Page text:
In Living Color
Vibrant shades and an airy new plan transform a Falmouth home
Some people ease into using more color, dipping their toes in as if it were a forbidding ocean. Deb Williams* decided to take a plunge. The formerly white walls of her Falmouth home are now painted aqua, teal, and cornflower blue, in honor of the half-moon-shaped slice of Casco Bay framed in her front windows, with pockets of yellow mixed in to simulate sunshine. “I was terrified of color, but I wanted to use it—I guess I was mostly afraid of me picking the colors,” says Williams, who delegated the job to Portland interior designer Jeanne Handy and didn’t look back. Until, that is, she saw the tinted primer on the walls. “I walked in one day and the kitchen was the most God-awful shade of green,” says Williams. “I thought, ‘Oh no, what have I done?’” But the final bright turquoise did not disappoint: juxtaposed with pale maple cabinets, it has the dazzling effect of sea glass scattered in the sand.
Williams purchased the home in the Mackworth Point neighborhood 17 years ago, not knowing how long she would stay. “I had never lived anywhere for more than four years, but I love this area and the proximity to Portland,” she says. Eight years after moving in, she was ready to make the traditional, gable-dormered Cape her own. She initially approached Carol De Tine of Carriage House Studio Architects in Portland about a modest renovation to open up the small rooms, creating a modern layout that would be more comfortable for entertaining. But as with the color scheme, “I realized I wasn’t going to be happy with small changes,” says Williams. “I wanted a bigger impact.”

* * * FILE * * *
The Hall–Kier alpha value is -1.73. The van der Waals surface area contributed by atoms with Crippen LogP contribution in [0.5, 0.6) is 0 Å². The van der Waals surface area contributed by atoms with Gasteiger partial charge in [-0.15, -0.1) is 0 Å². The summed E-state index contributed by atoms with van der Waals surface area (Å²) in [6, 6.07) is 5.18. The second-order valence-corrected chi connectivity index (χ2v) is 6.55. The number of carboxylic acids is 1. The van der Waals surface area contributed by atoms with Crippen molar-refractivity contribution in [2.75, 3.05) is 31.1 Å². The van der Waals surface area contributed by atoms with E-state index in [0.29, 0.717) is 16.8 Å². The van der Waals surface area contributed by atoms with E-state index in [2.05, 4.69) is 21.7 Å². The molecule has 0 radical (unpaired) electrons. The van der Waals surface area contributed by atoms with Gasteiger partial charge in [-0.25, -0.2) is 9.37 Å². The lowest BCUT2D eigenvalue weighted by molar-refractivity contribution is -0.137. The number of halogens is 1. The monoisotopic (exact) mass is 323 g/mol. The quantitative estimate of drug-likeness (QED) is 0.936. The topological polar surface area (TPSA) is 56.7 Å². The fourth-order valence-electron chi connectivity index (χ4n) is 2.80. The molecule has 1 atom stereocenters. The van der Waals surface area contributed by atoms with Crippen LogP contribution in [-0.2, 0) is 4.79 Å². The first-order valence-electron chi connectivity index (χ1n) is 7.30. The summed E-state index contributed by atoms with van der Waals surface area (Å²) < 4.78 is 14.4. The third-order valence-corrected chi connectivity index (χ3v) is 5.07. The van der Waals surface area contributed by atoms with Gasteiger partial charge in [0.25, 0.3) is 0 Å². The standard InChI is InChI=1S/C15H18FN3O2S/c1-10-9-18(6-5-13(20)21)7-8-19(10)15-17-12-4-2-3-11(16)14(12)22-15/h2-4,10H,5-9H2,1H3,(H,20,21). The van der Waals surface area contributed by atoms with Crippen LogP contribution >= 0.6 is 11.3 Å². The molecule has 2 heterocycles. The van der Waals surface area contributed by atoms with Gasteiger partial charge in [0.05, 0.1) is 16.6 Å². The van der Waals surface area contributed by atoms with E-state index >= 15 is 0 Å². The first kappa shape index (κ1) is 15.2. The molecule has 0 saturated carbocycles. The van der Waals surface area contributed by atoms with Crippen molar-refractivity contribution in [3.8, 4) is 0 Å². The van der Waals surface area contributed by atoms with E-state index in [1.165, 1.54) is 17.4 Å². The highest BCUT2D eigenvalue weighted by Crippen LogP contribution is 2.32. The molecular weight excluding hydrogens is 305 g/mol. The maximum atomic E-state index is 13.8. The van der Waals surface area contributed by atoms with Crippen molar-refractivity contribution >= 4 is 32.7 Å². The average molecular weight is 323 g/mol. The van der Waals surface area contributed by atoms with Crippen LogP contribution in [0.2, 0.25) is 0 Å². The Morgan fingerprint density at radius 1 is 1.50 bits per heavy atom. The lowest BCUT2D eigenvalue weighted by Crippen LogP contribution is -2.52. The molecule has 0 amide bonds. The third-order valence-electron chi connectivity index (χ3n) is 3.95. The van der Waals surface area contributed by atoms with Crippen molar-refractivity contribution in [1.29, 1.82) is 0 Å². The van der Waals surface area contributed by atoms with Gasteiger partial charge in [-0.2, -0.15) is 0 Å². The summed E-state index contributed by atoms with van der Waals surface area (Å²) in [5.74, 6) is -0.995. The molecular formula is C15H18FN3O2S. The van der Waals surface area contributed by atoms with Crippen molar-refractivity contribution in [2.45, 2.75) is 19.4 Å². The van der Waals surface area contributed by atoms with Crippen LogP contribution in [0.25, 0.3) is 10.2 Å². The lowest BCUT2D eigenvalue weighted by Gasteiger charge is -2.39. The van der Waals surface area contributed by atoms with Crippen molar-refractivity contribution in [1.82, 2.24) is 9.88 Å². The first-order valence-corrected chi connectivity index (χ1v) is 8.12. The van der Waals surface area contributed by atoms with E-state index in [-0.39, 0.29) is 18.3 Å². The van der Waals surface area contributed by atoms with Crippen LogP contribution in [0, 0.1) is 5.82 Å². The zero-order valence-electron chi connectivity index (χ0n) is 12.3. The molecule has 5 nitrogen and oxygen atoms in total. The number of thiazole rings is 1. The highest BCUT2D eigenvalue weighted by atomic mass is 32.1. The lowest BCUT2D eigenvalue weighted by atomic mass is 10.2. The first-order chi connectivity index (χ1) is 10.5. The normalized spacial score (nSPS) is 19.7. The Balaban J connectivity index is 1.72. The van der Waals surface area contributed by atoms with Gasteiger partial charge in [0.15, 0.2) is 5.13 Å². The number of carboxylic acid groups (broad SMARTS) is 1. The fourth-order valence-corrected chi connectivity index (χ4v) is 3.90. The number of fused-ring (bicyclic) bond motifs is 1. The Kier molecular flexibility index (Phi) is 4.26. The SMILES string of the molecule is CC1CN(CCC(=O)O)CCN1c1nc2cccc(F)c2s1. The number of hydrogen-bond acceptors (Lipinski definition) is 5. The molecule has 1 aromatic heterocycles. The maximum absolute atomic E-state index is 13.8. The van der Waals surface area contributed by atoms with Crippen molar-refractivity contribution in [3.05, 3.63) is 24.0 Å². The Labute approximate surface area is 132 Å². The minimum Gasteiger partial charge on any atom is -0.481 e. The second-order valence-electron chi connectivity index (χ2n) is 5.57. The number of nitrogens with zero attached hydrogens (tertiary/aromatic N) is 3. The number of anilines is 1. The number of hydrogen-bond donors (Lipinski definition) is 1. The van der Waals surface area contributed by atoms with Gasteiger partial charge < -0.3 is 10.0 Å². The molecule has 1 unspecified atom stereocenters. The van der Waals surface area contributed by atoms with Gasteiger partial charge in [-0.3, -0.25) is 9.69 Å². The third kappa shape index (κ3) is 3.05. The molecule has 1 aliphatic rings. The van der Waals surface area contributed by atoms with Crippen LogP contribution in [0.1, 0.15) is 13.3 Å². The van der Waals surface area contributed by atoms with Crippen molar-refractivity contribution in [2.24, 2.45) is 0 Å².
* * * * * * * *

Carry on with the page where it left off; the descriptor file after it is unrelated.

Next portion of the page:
De Tine started by adding a trellised front porch for enjoying the view. A curved asphalt-shingle roof extends over part of the platform, shading porch sitters while complying with a setback requirement for covered structures, measured from the road that runs at an angle to the house. She then bumped out the southwestern corner of the building, creating a small entryway in the kitchen and a triangular dining nook with a trio of windows. “When you look closely, you see the dining area wall is subtly slanted, which is a nice way of breaking out of the typical Cape box,” says De Tine, who worked with Dennis Hanley and Greg Yost of Hanley and Yost Custom Builders in Pownal, now run solely by Yost. (Hanley now owns Hanley Custom Woodworking and Design, also in Pownal.) “But more importantly, when you’re inside or on the porch, the angle orients you toward the water, as opposed to Route 1,” located on the other side of a wall of pines.
To bring airiness to the interior, De Tine moved the main staircase from the center of the house to the back and turned an attached garage into the living room. Arched ceilings and a shed dormer added height to Williams’s bedroom and music/ guest room (she is a singer and musician), and a long stretch of windows highlights the view. The other guest room, located under a separate roof in the old garage unit, had an especially low, sharply pitched ceiling. “My dad, who is six-foot-four, basically had to dive from the doorway onto the bed because he couldn’t stand up in there,” says Williams. So De Tine raised the room’s roof two feet and put in a pair of windows and skylights to combat the cave-like feel.